FOR CANADIAN AND MEXICAN PROFESSIONALS

TN VISAS

DEFINED

The "TN Visa," is issued pursuant to the North American Free Trade Agreement (NAFTA). INS regulations provide a list of over sixty (60) professions that qualify for the TN visa under NAFTA. Only Canadian and Mexican national or citizens are eligible for TN visas. This list includes, but is not limited to, Management Consultants, Social Workers, Engineers, Computer Systems Analysts, Accountants, etc. The minimum requirement is usually a Bachelor Degree.

APPLICATION PROCEDURE

TN Visa procedures require that the Department of Labor (DOL) first certify a Labor Condition Application (LCA) only for Mexican National or citizens TN visa applications. Then Form I-129, Petition for a Nonimmigrant worker and all appropriate supporting documentation, are filed with the Lincoln Nebraska INS Regional Service Center. The filing fee for the I-129 is $110. Canadian Nationals may apply for the TN visa at a port of entry.

DURATION

The TN visa is granted for one-year increments and is renewable indefinitely.

FAMILY MEMBERS STATUS

Spouses and unmarried minor children accompanying the TN professional may secure derivative Trade Dependent (TD) status. Family members under TD classification are not authorized to work in the United States, but are allowed, however, to attend school.

INTRA-COMPANY TRANSFERS

L-1 VISA

DEFINED

When a foreign entity transfers an executive or manager to a newly formed or already existing US subsidiary, affiliate, or branch, the L-1 Visa is ideal for that Intra-company transferee. L-1 visas are available to professionals who have worked abroad for one continuous year within the preceding three years in an executive, managerial, or specialized knowledge capacity for a foreign business entity (usually the transferring entity) and who are being transferred temporarily to the United States to work in that same capacity for a qualifying, related United States business entity.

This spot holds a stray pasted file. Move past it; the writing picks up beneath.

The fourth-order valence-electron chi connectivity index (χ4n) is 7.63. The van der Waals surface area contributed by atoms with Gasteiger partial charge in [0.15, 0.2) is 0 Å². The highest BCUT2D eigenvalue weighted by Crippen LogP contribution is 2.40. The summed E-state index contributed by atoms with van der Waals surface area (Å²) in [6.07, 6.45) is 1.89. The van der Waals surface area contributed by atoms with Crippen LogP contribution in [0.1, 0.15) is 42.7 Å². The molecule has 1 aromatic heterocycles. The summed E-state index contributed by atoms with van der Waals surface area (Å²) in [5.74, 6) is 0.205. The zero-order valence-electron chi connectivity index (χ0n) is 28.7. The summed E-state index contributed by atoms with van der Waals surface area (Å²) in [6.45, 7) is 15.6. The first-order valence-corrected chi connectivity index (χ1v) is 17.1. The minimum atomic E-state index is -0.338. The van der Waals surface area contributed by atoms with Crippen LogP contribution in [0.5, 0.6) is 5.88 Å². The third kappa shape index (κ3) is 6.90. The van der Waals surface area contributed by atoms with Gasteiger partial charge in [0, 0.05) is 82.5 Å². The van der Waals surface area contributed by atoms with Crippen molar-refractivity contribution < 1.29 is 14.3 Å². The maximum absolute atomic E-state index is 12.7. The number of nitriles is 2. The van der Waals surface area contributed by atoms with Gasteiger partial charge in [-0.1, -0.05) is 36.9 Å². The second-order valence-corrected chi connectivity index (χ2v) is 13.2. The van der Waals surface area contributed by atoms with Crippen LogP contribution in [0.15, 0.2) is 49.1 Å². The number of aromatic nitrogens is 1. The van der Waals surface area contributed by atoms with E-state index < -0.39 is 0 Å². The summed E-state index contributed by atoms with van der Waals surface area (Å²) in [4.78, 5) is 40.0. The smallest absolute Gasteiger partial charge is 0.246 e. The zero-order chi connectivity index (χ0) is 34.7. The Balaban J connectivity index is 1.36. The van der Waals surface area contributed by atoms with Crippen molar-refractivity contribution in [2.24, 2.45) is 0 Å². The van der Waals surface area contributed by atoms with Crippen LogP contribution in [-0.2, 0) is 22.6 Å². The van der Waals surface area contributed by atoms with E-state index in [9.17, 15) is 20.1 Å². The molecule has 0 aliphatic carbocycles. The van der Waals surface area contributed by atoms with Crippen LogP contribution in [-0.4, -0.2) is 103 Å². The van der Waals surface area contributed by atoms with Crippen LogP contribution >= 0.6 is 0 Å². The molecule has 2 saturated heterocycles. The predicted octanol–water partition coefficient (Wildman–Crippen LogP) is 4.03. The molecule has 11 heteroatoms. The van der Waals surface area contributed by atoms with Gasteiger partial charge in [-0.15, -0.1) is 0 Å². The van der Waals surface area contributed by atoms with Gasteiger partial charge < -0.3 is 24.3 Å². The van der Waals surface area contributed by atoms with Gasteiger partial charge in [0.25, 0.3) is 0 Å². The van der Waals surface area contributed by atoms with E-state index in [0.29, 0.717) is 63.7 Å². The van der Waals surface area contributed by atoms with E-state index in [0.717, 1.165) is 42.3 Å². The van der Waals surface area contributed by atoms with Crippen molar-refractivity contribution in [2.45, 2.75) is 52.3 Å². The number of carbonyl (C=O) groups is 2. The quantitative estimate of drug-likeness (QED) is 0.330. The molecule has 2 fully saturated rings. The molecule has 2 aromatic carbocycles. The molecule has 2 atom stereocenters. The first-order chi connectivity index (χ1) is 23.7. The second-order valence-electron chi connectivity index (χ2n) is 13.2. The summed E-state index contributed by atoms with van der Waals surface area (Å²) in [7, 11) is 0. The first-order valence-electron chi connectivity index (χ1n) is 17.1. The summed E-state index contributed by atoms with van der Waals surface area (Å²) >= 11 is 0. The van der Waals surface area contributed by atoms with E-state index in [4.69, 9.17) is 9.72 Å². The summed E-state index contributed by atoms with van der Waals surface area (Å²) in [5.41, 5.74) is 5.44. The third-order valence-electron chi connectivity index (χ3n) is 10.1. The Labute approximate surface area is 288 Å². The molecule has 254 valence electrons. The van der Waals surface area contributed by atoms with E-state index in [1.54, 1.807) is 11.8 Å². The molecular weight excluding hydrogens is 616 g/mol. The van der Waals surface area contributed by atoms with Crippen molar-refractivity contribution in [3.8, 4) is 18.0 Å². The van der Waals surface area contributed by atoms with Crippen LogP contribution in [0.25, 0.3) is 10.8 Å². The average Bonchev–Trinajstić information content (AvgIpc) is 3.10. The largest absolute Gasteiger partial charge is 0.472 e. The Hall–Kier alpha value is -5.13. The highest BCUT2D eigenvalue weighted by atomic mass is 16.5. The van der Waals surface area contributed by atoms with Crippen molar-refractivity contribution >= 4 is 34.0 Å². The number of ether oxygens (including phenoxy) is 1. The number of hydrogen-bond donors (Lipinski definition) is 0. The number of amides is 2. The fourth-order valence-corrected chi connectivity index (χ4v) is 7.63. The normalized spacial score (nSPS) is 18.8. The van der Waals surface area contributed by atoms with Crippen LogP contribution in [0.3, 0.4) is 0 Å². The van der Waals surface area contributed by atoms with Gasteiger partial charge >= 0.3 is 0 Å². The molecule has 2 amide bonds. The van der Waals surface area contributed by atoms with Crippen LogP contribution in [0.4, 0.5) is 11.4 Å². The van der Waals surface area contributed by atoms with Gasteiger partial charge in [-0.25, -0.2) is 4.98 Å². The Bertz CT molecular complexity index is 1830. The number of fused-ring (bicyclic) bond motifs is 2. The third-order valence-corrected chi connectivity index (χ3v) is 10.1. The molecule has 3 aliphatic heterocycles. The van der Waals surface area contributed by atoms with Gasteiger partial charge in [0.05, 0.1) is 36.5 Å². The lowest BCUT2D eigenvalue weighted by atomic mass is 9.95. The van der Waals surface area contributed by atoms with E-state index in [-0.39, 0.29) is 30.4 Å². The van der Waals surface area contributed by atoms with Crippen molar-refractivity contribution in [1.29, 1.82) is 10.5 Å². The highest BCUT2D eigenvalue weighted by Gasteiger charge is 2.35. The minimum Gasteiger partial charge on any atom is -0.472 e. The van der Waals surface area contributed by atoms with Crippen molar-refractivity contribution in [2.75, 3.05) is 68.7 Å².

APPLICATION PROCEDURE

L-1 procedures require that the petitioning entity file Form I-129, Petition for a Nonimmigrant worker, and the L Supplement, and all appropriate supporting documentation, with the appropriate Immigration and Naturalization (INS) Regional Service Center. The filing fee for the I-129 is $110.

DURATION

Generally, an L-1 professional may remain on L-1 status for a total of seven (7) years.

FAMILY MEMBERS STATUS

Spouses and unmarried minor children accompanying a principal L worker may secure derivative L-2 status. Family members under L-2 classification are not authorized to work in the United States, but are allowed, however, to attend school.

PROFESSIONAL WITH EXTRAORDINARY ABILITY IN BUSINESS OR SCIENCES